The birth of Bothari’s daughter, via uterine replicator, frames some in-depth discussion of the Other Prisoner, who was catatonic when Vorrutyer was done with her. Bothari took custody of the Other Prisoner, the mother of his child, from Vorrutyer, and hid her in his quarters, where he probably raped her several more times; Bothari is good at first aid, not at sanity. Aral reveals that his plan, in the event that Vorrutyer tortured another prisoner, was to kill Vorrutyer, then the Prince, and then himself—even in that emergency, he would have carried out his orders from Ezar. No wonder he was relieved to see that Cordelia was safe and Bothari had rid the universe of a viper of iniquity. Bothari is the flip side of Cordelia’s coin here; She fled treatment that she did not consent to, Bothari was forced through it. He doesn’t remember much about Escobar, but he does remember his child’s mother. Bothari has a fosterer lined up to handle most of the work of raising little Elena, and I’m relieved to hear it, because I don’t think he’s competent to parent himself.
In conjunction with the invitation to serve as Regent for young Prince Gregor, Aral and Ezar have a conversation about Aral’s life of service. Aral executed Mad Emperor Yuri when he was eleven. Despite this enlightening revelation, Codelia encourages Aral to take the job. I’m sure she’s thinking about Aral’s political ambitions and the opportunity to protect Gregor from either disembowelling or being disemboweled. I don’t think she fully understands the implications of this decision.
Koudelka will serve as Aral’s personal secretary. His recovery from his nerve disruptor injury has been painful; It involves a lot of surgery and a replacement neural network that seems somewhat primitive. Koudelka doesn’t want to whine—he’s doing better than Dubauer. Dubauer is Bujold’s character and she gets to choose his fate. I feel she has chosen unnecessarily harshly, but hey, I didn’t invent nerve disruptors. I don’t get to say what they do. Koudelka’s injuries are the ironic reason for his survival; If he had been fit to serve at Escobar, he would likely have died as well. Koudelka’s promotion is one of my favorite moments. Aral’s offer of his collar tabs and Koudelka’s request to keep them is a fragile, cautious moment of emotional intimacy.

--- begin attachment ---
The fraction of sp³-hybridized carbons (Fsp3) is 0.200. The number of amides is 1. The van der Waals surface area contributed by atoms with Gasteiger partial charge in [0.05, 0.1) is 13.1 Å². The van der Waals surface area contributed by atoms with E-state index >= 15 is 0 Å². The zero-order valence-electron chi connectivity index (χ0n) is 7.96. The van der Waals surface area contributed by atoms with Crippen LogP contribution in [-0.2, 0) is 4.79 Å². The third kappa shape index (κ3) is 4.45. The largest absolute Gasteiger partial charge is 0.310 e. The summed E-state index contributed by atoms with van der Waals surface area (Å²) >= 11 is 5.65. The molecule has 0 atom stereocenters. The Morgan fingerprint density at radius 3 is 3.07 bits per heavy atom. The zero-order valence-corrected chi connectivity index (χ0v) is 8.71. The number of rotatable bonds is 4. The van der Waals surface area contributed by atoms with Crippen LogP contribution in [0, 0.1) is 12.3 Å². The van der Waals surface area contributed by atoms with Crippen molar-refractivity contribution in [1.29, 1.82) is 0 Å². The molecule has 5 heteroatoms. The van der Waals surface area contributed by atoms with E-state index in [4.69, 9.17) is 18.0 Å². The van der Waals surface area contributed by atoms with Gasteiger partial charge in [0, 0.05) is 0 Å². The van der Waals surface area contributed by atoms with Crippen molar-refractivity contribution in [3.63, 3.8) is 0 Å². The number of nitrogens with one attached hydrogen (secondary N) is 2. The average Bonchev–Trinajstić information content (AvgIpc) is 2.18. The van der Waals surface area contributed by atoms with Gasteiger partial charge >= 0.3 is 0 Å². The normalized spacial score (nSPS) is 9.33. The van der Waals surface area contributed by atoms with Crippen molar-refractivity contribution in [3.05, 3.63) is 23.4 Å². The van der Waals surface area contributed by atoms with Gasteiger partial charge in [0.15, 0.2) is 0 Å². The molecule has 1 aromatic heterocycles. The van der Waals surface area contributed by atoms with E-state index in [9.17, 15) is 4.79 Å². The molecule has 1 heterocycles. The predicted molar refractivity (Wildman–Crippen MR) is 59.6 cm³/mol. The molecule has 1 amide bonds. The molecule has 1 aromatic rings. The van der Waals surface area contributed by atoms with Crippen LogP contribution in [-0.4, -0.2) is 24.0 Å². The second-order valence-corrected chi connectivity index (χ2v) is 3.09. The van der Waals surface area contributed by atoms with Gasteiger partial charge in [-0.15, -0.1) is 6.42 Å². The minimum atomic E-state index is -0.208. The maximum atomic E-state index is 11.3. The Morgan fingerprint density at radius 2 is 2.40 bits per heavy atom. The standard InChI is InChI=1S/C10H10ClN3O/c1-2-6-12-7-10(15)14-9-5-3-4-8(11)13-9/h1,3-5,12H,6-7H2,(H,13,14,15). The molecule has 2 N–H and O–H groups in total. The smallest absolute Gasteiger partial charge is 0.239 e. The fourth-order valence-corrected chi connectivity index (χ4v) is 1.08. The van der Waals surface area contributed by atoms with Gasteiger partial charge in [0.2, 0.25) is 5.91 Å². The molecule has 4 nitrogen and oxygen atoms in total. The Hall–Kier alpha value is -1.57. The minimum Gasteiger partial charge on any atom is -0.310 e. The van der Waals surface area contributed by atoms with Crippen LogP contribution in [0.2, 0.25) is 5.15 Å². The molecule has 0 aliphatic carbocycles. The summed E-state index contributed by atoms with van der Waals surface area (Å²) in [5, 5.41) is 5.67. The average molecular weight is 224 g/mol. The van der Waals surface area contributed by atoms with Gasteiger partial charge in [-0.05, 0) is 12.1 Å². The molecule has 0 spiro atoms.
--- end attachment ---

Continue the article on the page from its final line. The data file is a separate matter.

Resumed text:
When Aral accepts the regency, Ezar gives him Illyan for his own personal security. He leaves Captain Negri for Gregor and Kareen. Ezar is clearly thinking carefully about the risks of Barrayaran politics—one of Aral’s qualifications to be Regent is that he is happily married, and thus unlikely to try to marry into a longer term of office. I think it’s early to draw the conclusion that Cordelia and Aral’s marriage will be happy. I’m taking it as an Imperial expression of good wishes. Ezar confidence in Aral as a guardian of Gregor’s power rests on the certainty that Aral doesn’t want to be Emperor. But giving Negri to Gregor and Kareen suggests that Ezar is concerned about other threats. Gregor and Kareen need security in any circumstances, but giving them their own, separate security commander suggests that they have security concerns that may conflict with Aral’s.
The last line of this section is the one about fountains—Aral describes Cordelia as a fountain, keeping nothing for herself. I hate the trope that dulce et decorum est for a woman to give everything, and it doesn’t describe the story well. Aral has also held nothing back, and he’s had to kill for his empire, while being denied the right to die for it. Cordelia’s sacrifices, while significant, seem less to me than Aral’s. I don’t know if I feel like he’s the fountain, or if I just hate the fountain as a metaphor. Bothari kept something for himself—I want everyone else to keep something too.
This is the end of Shards of Honor! Next week, we’ll take on “Aftermaths.”
Ellen Cheeseman-Meyer teaches history and reads a lot.